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There's a gap in my JavaScript knowledge here. I want to search an array of objects values for a particular value and return it.

For the year I have been writing JavaScript, I have been implementing it like this:

var itemClicked = (function(){

  var retval;

  //Note self.inventory.itemsArray is an array of JS objects

  $(self.inventory.itemsArray).each(function(i){
    if(parseInt(this.id) === parseInt(idOfItem)){
      retval = this;
      return false;
    }
  });

  return retval;

})();

It works, but I'm sure as anything there is a more elegant way. Tell me please!

EDIT - Solution

Thanks to @gdoron with his answer below.

var myVar = $(self.owner.itemsArray).filter(function(){
   return parseInt(this.id) == parseInt(recItemID);
}).get(0);

Note: .get(0) was added at the end because myVar is wrapped as a jQuery object.

share|improve this question
    
Define "more efficient." Some will misunderstand with "less characters" –  Alexander Jan 9 '13 at 22:28
1  
So self.inventory.itemsArray is an array of selectors or jQuery objects? –  elclanrs Jan 9 '13 at 22:30
    
why not index your array by id? They you just need to do return self.inventory.itemsArray[id] and avoid the loop entirely. –  Patrick Gunderson Jan 9 '13 at 22:33
    
What do you mean with efficient? If you're looking for performance, you might want to sort the array by id and perform a binary search to achieve O(n log n) time complexity - or even switch to a hash map for O(n) by storing the items by id. If you're just looking to write less code, use $.filter(). –  Mattias Buelens Jan 9 '13 at 22:33
    
It's an array of Javascript objects. More efficient as in, less characters and not having to execute potentially useless code in a loop until it's found –  Adam Waite Jan 9 '13 at 22:33

4 Answers 4

up vote 11 down vote accepted

The native jQuery function for this is filter:

$(data).filter(function(){
    return this.id == "foo";
});

It's shorter than code you have and more important a lot more readable.
About efficiency, it will iterate all the elements in the set to find as much as possible matches, but I hardly believe it will be the bottle neck of your application, don't focus on micro-optimisations.

I suggest you read Eric Lipper blog about Which is faster.

You can also use grep as suggested by @Mattias Buelens:

$.grep(data, function(ele){
    retun ele.id == "foo";
});
share|improve this answer
2  
Native to jq, not native to the language. You might want to be more precise about that. –  gustaf r Jan 9 '13 at 22:29
1  
@gustafr, I believe it's obvious, but I'll add it. –  gdoron Jan 9 '13 at 22:30
    
This solution unnecessarily wraps the array in a jQuery object though. $.find maps to jQuery.grep when passing a function, so you're better off using grep directly as demonstrated by @Bruno. –  Mattias Buelens Jan 9 '13 at 22:49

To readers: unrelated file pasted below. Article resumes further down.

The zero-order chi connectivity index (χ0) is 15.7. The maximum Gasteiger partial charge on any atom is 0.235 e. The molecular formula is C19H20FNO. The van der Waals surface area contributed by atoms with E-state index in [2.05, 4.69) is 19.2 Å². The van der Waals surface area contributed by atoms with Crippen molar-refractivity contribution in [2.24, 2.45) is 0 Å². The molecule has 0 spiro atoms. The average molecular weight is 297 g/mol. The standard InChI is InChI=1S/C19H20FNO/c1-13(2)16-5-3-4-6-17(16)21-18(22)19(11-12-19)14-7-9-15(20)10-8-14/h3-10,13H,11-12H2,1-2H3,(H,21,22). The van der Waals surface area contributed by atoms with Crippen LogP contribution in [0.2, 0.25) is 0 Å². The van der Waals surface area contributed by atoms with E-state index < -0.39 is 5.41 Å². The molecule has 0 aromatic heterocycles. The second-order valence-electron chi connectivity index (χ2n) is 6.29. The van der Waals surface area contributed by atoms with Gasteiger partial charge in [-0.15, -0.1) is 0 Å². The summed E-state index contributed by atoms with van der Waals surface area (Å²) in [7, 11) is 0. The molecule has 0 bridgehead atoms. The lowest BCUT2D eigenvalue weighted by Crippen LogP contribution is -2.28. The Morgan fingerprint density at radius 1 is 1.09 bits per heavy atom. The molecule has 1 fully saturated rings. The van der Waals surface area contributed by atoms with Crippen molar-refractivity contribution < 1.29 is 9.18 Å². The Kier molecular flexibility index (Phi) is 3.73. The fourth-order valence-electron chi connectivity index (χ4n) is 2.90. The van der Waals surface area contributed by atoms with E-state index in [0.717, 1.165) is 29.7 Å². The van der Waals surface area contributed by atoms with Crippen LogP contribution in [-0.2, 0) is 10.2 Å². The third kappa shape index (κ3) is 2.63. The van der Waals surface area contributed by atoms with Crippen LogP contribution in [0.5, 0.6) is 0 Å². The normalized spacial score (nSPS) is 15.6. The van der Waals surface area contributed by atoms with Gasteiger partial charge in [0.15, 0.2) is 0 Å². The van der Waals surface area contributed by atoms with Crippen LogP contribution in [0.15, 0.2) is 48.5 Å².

Sticking .get(0) on the end does the trick though. This is the solution that I wanted. Thanks. –  Adam Waite Jan 9 '13 at 22:53

Just another option using jQuery's $.grep( ) function

var arr = $.grep( self.inventory.itemsArray, function ( n ) { 
    return n.id == idOfItem;
});

The above returns an array of matching array elements. If you just want the first it is easy enough to return arr[0] if it exists.

share|improve this answer
    
Doesn't grep return an array, instead of the first matching object? –  Bergi Jan 9 '13 at 22:45
1  
As opposed to $.filter, jQuery.grep doesn't unnecessarily wrap the array in a jQuery object. Both solutions still find all matching elements, though. I can't seem to find a native Array method or jQuery function which can stop searching after the first match. –  Mattias Buelens Jan 9 '13 at 22:45
    
@MattiasBuelens, each when returns false stops the iterations. though I would still use filter as it's a lot more readable. –  gdoron Jan 9 '13 at 22:53
    
@gdoron The OP commented that he was looking to prevent these extra iteration, but you're absolutely correct that they won't cause a noticeable performance decrease. –  Mattias Buelens Jan 9 '13 at 22:56
    
Yeah @gdoron that's what I had in my original to stop the search, thanks. But yeah, .filter is much more readable. Mattias Buelens, thanks for the help too. These IDs come from my data model so I know they are unique so it doesn't really matter. Thanks all for your help. +1 for grep. –  Adam Waite Jan 9 '13 at 22:57

Although I'm unsure what the function is actually supposed to do (due to the external contexts' variables), the following should be more efficient cycle-wise

var itemClicked = (function(){

  var i, array = self.inventory.itemsArray, length = array.length;

  for( i=0; i < length; i++) {

    if(parseInt(array[i].id) === parseInt(idOfItem)){
      return array[i];
    }

  }

  return undefined;

})();
share|improve this answer

It's an array of Javascript objects

Then do not use jQuery at all. At least, use $.each instead of building a wrapper object around the array. Still, a simple for-loop is much shorter and more performant:

var itemClicked = (function(idnum) {
    var arr = self.inventory.itemsArray;
    for (var i=0, l=arr.length; i<l; i++)
        if (parseInt(arr[i].id, 10) === idnum)
            return arr[i];
})( parseInt(idOfItem, 10) );

You might as well think of storing the id properties as numbers right away, so you don't need to convert it each time.

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